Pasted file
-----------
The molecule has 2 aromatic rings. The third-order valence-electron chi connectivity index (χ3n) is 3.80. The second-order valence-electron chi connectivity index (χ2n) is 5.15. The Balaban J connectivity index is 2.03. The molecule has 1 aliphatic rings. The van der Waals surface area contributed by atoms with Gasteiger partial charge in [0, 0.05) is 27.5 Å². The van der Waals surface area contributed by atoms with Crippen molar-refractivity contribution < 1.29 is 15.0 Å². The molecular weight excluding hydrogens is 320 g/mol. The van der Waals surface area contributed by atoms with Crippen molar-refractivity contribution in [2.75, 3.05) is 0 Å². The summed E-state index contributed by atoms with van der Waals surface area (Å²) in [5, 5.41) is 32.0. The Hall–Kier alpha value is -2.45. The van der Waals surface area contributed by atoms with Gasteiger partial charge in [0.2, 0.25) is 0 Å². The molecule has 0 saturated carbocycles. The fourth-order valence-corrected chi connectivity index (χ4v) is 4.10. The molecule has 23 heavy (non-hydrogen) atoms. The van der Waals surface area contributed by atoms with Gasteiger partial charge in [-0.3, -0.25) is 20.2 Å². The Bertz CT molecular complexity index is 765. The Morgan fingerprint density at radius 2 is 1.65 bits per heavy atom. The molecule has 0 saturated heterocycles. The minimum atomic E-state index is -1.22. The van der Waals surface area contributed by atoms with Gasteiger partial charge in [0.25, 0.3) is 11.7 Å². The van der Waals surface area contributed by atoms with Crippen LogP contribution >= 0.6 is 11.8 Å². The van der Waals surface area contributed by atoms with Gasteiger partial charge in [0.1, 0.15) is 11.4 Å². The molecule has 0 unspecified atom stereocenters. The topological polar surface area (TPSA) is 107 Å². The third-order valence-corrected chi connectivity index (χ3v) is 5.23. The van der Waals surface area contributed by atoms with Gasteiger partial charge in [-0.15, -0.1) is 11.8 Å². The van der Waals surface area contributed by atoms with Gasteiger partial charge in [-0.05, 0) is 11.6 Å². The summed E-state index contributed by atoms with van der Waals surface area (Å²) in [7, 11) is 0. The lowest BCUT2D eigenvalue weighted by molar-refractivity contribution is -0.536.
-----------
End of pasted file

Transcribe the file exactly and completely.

The molecule has 2 aromatic rings. The third-order valence-electron chi connectivity index (χ3n) is 3.80. The second-order valence-electron chi connectivity index (χ2n) is 5.15. The Balaban J connectivity index is 2.03. The molecule has 1 aliphatic rings. The van der Waals surface area contributed by atoms with Gasteiger partial charge in [0, 0.05) is 27.5 Å². The van der Waals surface area contributed by atoms with Crippen molar-refractivity contribution < 1.29 is 15.0 Å². The molecular weight excluding hydrogens is 320 g/mol. The van der Waals surface area contributed by atoms with Crippen molar-refractivity contribution in [2.75, 3.05) is 0 Å². The summed E-state index contributed by atoms with van der Waals surface area (Å²) in [5, 5.41) is 32.0. The Hall–Kier alpha value is -2.45. The van der Waals surface area contributed by atoms with Gasteiger partial charge in [0.2, 0.25) is 0 Å². The molecule has 0 saturated carbocycles. The fourth-order valence-corrected chi connectivity index (χ4v) is 4.10. The molecule has 23 heavy (non-hydrogen) atoms. The van der Waals surface area contributed by atoms with Gasteiger partial charge in [-0.3, -0.25) is 20.2 Å². The Bertz CT molecular complexity index is 765. The Morgan fingerprint density at radius 2 is 1.65 bits per heavy atom. The molecule has 0 saturated heterocycles. The minimum atomic E-state index is -1.22. The van der Waals surface area contributed by atoms with Gasteiger partial charge in [0.25, 0.3) is 11.7 Å². The van der Waals surface area contributed by atoms with Crippen LogP contribution >= 0.6 is 11.8 Å². The van der Waals surface area contributed by atoms with Gasteiger partial charge in [0.1, 0.15) is 11.4 Å². The molecule has 0 unspecified atom stereocenters. The topological polar surface area (TPSA) is 107 Å². The third-order valence-corrected chi connectivity index (χ3v) is 5.23. The van der Waals surface area contributed by atoms with Gasteiger partial charge in [-0.15, -0.1) is 11.8 Å². The van der Waals surface area contributed by atoms with Gasteiger partial charge in [-0.05, 0) is 11.6 Å². The summed E-state index contributed by atoms with van der Waals surface area (Å²) in [7, 11) is 0. The lowest BCUT2D eigenvalue weighted by molar-refractivity contribution is -0.536.